Archive for June, 2013

Public Relations or History?

Steve Whigham has written a piece entitled “Could this Be the Beginning of the End of Christian Fundamentalism?” which got posted at SharperIron. Is this PR or a serious piece? The author acknowledges in his bio that he served in the admin of NIU, but he fails to inform his readers that he was a central player in the market re-positioning of NIU, something that really is pertinent given the point of view he expresses in the article.

My inclination is to think it is a PR piece because:
(1) It makes the incredible argument that the conflict at NIU possibly portends the end of Christian fundamentalism–this could only be the viewpoint of someone buried deeply within a very narrow segment of Christian fundamentalism with an agenda. I’ve argued this point before, so I’ll not do it here, but (a) there is no single fundamentalism at this point in the game and (b) the amount of people who fit Steve’s description is a very small portion of the pie. The fact is that Steve seems not to know much about fundamentalism apart from his experiences at BJU and NIU, and since this is huge thing in that orbit, it must be the end of the the whole solar system. It does not make me happy to say it, but the tempest over NIU has been inside a teapot.

(2) The history of fundamentalism is very carelessly laid out and clearly done so in order to substantiate the author’s point. Let me be less careful in saying that–he retells history conveniently in support of his point. The story of fundamentalism and evangelicalism has been very well-covered, so those who have read the history should be able to spot this quite easily. If you haven’t read any real histories of the movements, please don’t take this as one. This was advocate history.

(3) To paint the conflict over NIU as being about music is a tactical move which stigmatizes the critics while attempting to make this seem like only one issue is at play. But it distorts the truth to say that the whole debate hinges on music. Is it a part? Yes. Major part? Possibly. But even that answer is too simplistic. Is it the music itself or the alleged misrepresentations about what was happening musically? Is it the Big Daddy Weave concert or the alleged misrepresentations about the concert? (I’m using the word alleged here because I don’t care to litigate the point as much as acknowledge it.)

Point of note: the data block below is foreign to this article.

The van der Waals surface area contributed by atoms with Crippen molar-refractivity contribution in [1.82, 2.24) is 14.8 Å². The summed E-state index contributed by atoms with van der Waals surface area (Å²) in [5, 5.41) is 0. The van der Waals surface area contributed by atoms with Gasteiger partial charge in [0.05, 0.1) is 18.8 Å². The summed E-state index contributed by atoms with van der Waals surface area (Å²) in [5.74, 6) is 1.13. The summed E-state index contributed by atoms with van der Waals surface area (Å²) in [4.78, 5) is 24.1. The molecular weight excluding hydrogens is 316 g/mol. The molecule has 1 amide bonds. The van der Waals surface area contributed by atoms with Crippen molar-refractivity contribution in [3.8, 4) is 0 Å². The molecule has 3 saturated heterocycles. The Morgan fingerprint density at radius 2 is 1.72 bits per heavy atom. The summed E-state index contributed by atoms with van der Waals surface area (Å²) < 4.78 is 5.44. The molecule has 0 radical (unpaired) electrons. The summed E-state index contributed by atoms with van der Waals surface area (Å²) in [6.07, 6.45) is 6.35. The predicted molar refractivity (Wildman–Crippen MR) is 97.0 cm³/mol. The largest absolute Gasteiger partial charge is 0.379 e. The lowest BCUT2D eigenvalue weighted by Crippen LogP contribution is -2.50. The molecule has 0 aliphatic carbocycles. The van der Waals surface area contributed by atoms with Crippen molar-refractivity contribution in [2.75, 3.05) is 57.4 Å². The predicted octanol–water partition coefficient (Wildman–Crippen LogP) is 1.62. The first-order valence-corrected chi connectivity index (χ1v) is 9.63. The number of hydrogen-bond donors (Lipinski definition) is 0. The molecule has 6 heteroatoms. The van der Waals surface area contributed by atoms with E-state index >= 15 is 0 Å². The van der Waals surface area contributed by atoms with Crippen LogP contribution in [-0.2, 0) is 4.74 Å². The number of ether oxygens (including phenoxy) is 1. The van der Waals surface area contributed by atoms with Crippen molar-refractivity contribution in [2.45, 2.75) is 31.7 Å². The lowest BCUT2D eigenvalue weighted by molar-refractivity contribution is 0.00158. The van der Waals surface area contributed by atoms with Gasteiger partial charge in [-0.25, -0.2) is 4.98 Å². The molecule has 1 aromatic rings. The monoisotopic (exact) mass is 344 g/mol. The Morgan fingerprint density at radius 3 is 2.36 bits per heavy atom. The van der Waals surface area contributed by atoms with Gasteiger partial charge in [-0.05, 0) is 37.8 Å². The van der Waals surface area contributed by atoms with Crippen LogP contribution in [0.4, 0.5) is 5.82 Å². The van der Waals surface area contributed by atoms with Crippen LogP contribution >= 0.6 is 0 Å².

I’ll quickly concede that for some people music seems to be the only issue that matters, but that is only one segment of those who are not happy about the changes at NIU. I’ll also concede that there is a real tactical advantage gained by NIU’s defenders if they can make it seem like the sole reason people are unhappy with NIU is music. That’s what Steve is doing here. It works great for PR to use this tactic, but it is not accurate and it is very unproductive over the long-term.

I’ve tried hard to stay out of the fights about NIU because I’ve found them very unhelpful and quite frustrating. I have very strong views on it all, but, in large part, I think the ground has been polluted by attitudes and arguments which often seem like the opposing parties aren’t after truth, they are after defending their own point of view. Most of it has ranged from worthless to ugly. I guess the part I agree with Whigham on is that the future doesn’t look bright if we practice discernment, engage in debate, and make leadership decisions the way this whole NIU debacle has been handled.

And I mean that regarding both sides of it. Let’s not be blind to our own problems simply because we think we are on the right side of the debate.

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Following is a stewardship too

I spent the last two weeks teaching a leadership class for our seminary’s summer school program. It was challenging and encouraging to spend four hours a day looking at this subject with men involved in and preparing for vocational ministry in the church. My last post came from notes I was preparing which addressed the topic of transparency and accountability in leadership. I would like to follow up on that, in part because I think more needs to be said and, from reading some of the responses to what I wrote, it seems that I need to be more clear!